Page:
If you use a search engine to look for such topics as "BP," "oil spill," or "Gulf of Mexico oil spill," it is likely that the first link will take you directly to British Petroleum's Web site. This is no coincidence -- BP is paying for the privilege of being number one.
BP confirms that as part of its public relations effort, it is indeed buying-up the search terms. BP spokesman Max McGahan says it is part of the company's effort to get information quickly and efficiently to the public. McGahan wouldn't say how much this is costing, but industry experts estimate the oil giant is spending anywhere from $5,000 to $10,000 per day.
However, media watchdogs offer a more cynical opinion of BP's actions. They say this is BP's way of controlling the story, of getting its version of the truth out there. And perhaps the worst part, most people have no idea what is going on.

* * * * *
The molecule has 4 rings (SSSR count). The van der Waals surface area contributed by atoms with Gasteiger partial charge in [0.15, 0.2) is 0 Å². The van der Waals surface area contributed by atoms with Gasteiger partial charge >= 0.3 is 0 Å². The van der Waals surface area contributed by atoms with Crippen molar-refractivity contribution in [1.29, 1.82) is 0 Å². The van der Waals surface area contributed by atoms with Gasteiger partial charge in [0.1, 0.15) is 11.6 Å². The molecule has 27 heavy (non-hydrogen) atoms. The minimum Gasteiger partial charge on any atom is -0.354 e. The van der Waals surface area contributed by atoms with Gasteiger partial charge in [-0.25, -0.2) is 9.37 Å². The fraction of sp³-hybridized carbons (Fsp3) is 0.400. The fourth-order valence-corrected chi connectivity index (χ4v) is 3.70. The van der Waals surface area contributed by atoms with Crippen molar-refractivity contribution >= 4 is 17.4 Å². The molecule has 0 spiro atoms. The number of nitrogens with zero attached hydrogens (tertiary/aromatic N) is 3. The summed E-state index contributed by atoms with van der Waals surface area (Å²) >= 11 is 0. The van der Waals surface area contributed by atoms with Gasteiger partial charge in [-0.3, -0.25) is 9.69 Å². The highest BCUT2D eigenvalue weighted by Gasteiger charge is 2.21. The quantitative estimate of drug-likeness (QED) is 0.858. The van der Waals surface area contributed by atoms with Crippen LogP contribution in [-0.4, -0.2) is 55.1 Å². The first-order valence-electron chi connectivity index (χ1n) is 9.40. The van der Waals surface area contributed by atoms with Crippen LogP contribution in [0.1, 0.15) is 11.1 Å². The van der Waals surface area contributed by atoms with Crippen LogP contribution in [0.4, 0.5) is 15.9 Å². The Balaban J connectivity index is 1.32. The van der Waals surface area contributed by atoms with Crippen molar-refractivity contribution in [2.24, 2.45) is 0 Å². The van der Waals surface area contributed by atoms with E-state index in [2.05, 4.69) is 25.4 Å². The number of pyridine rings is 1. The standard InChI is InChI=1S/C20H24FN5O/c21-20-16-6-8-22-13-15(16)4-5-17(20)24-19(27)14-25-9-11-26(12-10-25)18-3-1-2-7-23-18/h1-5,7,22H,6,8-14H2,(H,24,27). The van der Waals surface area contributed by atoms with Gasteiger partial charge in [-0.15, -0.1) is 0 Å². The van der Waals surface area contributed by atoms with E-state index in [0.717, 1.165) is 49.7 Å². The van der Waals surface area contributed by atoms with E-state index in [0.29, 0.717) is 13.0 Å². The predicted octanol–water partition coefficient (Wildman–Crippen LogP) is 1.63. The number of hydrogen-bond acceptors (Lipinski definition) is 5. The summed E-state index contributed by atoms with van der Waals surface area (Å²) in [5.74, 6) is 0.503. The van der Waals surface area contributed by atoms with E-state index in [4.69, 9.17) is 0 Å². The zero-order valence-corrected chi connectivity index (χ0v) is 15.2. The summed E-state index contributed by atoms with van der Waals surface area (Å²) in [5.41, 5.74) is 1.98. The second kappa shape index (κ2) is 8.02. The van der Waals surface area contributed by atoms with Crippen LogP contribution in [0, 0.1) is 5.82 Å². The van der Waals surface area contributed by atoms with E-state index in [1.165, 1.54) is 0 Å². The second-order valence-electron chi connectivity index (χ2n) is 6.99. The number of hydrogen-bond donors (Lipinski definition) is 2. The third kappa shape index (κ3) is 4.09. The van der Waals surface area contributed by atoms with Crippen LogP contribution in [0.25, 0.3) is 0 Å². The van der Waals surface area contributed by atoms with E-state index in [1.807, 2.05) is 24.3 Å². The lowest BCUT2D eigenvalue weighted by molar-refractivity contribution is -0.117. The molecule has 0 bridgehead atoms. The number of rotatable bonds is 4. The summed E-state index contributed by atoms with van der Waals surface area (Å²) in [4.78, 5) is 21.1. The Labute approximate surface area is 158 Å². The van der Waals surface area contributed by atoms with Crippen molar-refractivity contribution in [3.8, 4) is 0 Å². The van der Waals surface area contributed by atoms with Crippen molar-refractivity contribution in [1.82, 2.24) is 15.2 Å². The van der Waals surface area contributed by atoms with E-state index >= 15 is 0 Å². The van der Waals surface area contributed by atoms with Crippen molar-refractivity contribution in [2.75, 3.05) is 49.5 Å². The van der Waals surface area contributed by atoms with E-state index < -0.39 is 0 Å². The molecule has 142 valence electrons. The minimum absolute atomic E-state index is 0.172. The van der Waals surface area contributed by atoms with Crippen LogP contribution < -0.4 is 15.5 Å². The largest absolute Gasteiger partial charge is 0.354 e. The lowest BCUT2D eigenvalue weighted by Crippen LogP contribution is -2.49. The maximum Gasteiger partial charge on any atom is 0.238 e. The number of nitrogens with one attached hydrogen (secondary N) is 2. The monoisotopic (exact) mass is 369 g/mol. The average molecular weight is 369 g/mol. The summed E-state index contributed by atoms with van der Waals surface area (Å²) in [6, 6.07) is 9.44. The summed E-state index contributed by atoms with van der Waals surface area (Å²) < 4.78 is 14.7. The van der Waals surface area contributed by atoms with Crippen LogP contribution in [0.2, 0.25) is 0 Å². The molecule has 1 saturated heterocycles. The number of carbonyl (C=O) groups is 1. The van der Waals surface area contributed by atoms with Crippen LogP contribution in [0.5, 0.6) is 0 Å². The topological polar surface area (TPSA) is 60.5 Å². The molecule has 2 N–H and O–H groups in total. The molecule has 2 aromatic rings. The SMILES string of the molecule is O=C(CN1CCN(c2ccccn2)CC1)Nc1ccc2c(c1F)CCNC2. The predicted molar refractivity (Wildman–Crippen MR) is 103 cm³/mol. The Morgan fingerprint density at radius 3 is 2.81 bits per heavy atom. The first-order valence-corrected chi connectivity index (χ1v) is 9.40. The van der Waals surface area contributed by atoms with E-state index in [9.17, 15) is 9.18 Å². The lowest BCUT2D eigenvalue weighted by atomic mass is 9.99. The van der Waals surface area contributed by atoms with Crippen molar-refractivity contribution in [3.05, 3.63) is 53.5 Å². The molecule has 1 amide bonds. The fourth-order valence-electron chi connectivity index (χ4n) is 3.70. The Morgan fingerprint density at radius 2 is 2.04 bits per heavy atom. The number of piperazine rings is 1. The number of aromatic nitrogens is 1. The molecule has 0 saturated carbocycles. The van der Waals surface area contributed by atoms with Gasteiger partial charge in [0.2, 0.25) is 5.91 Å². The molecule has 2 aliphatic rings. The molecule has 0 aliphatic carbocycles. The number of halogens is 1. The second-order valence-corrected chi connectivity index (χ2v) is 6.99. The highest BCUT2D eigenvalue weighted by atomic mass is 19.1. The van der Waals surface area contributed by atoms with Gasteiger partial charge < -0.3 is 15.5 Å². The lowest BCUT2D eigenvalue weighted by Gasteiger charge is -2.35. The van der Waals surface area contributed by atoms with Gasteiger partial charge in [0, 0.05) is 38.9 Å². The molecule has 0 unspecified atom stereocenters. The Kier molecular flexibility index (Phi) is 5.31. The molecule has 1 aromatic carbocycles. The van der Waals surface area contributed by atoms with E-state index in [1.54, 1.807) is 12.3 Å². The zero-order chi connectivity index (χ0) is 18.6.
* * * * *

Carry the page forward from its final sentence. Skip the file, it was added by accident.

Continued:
“Most people assume when you do a search that the things that appear front and center are in some sense the most important,” says Fordham University media expert Paul Levinson. “The average person searching online isn’t aware of the fact that there are ways to manipulate the way things come up in searches.”
All of this would be acceptable if the BP links offered good information about the oil spill disaster. But author Richard Laermer says that is not the case. “BP’s links are some of the worst – they don’t explain or help the situation at all.”
The best advice is that when you read a story on the Internet, consider the source before deciding to believe everything you read.